Centocor Biologics, LLC, St. Louis, Mo., was awarded the
Leadership in Energy and Environmental Design (LEED®) Silver
Certification by the U.S Green Building Council for the construction
of the site’s Building 2 office interior as a “green” building. The
building is expected to result in a 35-percent reduction in potable
water usage and a 39 percent reduction in electrical energy usage.
U.S. Department of Energy Princeton Plasma Physics
Laboratory (PPPL), Princeton, N.J., received in 2006 from the
state of New Jersey an Outstanding Achievement Award for
Recycling based on the facility’s sustained recycling performance.
PPPL has increased its solid waste recycling rate to more than 50
percent and continues to meet or exceed the federal government’s
recycling target for 2010.
H.J. Heinz, Ontario, Ore., is a part of the largest diversified
frozen food companies in the United States. The Ontario facility
focuses on water reduction and reuse of treated water. It won the
Water Environment Federation’s Outstanding Achievement in
Industrial Water Quality in 2001. Competing against 20 other Heinz
North American plants, the Ontario facility won the following Heinz
North American Internal Awards: 2006 and 2004 Water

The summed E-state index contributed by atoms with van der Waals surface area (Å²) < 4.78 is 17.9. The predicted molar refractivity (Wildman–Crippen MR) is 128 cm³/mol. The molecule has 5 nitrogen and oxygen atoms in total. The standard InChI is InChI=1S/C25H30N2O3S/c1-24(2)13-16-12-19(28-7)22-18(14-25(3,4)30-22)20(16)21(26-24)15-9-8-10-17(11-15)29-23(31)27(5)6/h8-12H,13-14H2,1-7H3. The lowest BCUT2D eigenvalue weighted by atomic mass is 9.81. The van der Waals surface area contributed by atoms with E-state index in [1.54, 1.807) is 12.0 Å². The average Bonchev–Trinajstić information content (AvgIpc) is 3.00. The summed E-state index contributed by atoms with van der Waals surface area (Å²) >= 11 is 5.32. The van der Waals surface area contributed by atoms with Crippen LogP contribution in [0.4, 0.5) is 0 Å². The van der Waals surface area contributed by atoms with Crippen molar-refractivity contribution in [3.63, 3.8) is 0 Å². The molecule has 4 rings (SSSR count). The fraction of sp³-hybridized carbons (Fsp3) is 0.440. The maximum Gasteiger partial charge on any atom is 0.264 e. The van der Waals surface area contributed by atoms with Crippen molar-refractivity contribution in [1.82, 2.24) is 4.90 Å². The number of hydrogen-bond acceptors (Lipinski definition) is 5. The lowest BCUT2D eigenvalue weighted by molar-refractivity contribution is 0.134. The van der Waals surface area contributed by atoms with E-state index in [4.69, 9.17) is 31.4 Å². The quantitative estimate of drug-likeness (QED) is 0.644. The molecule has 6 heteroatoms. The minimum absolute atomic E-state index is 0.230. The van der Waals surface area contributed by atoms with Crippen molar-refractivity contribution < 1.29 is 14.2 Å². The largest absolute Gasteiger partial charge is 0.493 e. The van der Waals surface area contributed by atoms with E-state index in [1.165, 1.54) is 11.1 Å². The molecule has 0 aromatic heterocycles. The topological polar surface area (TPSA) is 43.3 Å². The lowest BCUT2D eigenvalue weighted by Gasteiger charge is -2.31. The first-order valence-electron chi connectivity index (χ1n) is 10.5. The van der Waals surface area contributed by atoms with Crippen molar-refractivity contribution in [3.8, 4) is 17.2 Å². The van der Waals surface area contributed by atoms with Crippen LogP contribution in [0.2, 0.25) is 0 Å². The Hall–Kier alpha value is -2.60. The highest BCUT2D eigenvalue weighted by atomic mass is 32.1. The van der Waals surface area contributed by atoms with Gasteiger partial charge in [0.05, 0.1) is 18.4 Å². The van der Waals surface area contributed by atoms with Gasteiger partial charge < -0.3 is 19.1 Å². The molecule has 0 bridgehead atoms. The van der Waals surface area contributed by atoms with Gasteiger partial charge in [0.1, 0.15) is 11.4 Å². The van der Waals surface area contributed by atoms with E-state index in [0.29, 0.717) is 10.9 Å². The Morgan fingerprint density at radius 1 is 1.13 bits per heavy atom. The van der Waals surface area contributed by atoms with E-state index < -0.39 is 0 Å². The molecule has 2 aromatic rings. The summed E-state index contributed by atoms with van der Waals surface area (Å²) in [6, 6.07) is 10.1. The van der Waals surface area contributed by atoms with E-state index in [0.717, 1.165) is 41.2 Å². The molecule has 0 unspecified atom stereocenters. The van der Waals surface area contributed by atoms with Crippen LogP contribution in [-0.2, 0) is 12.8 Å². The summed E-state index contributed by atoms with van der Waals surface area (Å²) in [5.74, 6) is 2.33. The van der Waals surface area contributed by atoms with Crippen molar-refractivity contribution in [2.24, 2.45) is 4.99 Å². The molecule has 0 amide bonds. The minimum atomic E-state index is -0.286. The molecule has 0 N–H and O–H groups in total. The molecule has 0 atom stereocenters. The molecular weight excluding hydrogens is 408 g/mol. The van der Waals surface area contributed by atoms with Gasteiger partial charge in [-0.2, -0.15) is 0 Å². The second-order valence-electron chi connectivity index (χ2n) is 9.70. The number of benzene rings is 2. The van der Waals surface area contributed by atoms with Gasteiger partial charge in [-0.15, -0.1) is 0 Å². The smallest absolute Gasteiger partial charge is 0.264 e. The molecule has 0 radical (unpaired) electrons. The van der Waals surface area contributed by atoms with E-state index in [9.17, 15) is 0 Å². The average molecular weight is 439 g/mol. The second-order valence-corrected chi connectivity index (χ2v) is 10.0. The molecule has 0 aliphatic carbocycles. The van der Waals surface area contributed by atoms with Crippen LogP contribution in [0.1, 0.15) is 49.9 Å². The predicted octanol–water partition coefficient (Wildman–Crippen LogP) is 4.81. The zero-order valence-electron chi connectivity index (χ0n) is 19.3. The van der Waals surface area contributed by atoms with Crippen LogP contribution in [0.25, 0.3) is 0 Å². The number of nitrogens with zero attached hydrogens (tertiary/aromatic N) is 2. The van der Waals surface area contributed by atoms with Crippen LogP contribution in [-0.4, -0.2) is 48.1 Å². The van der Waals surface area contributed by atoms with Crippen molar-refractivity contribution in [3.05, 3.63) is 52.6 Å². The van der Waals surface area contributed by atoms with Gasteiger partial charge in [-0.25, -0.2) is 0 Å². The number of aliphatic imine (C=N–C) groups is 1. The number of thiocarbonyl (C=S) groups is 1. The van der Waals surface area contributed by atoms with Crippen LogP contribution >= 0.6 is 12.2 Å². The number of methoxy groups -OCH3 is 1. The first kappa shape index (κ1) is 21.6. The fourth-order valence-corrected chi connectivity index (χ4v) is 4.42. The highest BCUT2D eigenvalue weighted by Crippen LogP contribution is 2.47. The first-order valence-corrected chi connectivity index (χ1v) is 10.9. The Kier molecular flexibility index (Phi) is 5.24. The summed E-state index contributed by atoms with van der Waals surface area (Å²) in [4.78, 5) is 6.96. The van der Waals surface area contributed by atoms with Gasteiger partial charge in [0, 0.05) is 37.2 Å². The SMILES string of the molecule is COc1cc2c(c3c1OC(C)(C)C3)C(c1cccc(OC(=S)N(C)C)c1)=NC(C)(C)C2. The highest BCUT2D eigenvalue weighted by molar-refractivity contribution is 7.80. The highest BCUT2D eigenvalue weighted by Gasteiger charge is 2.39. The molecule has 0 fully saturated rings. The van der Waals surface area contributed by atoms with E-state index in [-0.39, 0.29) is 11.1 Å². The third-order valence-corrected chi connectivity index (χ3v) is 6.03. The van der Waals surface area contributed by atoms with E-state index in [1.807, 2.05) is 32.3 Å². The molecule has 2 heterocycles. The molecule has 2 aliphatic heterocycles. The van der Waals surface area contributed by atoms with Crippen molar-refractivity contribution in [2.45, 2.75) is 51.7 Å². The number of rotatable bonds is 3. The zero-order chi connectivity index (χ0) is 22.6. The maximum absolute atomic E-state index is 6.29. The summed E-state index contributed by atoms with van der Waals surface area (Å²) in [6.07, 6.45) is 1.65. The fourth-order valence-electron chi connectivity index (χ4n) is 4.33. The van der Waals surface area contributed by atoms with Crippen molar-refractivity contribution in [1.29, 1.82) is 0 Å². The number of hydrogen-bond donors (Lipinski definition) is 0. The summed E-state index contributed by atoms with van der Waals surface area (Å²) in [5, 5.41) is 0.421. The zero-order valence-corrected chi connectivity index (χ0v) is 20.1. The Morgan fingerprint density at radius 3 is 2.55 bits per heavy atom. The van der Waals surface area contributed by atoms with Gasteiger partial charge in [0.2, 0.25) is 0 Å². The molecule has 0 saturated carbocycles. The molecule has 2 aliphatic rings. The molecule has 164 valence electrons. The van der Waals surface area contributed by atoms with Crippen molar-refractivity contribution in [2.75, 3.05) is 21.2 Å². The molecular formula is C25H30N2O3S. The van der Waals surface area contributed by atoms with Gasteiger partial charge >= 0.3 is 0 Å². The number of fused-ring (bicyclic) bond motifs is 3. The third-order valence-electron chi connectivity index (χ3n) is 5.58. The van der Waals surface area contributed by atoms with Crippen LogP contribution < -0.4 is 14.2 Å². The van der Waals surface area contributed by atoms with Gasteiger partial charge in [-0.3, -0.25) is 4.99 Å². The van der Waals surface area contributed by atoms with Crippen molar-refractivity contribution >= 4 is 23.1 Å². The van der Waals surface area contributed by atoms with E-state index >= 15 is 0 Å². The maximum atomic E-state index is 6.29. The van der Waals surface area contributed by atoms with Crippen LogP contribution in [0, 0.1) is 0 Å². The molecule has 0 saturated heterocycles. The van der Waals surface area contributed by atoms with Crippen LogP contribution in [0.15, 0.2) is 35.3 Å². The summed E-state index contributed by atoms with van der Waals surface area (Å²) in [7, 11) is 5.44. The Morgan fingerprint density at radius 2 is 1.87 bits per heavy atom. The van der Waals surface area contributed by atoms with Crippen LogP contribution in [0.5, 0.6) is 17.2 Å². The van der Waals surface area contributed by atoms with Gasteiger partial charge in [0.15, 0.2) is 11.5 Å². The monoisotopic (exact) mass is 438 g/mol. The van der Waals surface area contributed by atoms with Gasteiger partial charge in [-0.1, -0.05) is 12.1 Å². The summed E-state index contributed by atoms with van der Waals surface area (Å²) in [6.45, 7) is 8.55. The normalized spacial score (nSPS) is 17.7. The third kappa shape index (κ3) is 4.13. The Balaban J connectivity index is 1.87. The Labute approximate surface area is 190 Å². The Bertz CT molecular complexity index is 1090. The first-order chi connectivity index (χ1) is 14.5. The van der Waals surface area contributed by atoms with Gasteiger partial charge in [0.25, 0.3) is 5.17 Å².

Conservation, 2003 Environmental Excellence, 2003 Energy
Conservation, and 2003 Waste Minimization.
Mettallurg Vanadium Corp, Cambridge, Ohio, is a supplier of a
wide range of products and services for the metals, manufacturing,
refinery and petrochemical industries. The Cambridge facility
has found innovative uses for most of its byproducts by creating
secondary commercial products, such as REVAN™ and
FeNiMoly™, from what would otherwise be waste. Currently, the
plant is moving toward the goal of being a zero-waste operation.
Samuel Steel Pickling, Twinsburg, Ohio, is an acid pickler that is
committed to a better environment through education of its
employees. The facility offers Hazardous Materials Emergency
Response Training to any employee who shows an interest. In
addition, the plant partners with the local community college to set
up training, such as wastewater treatment educational programs,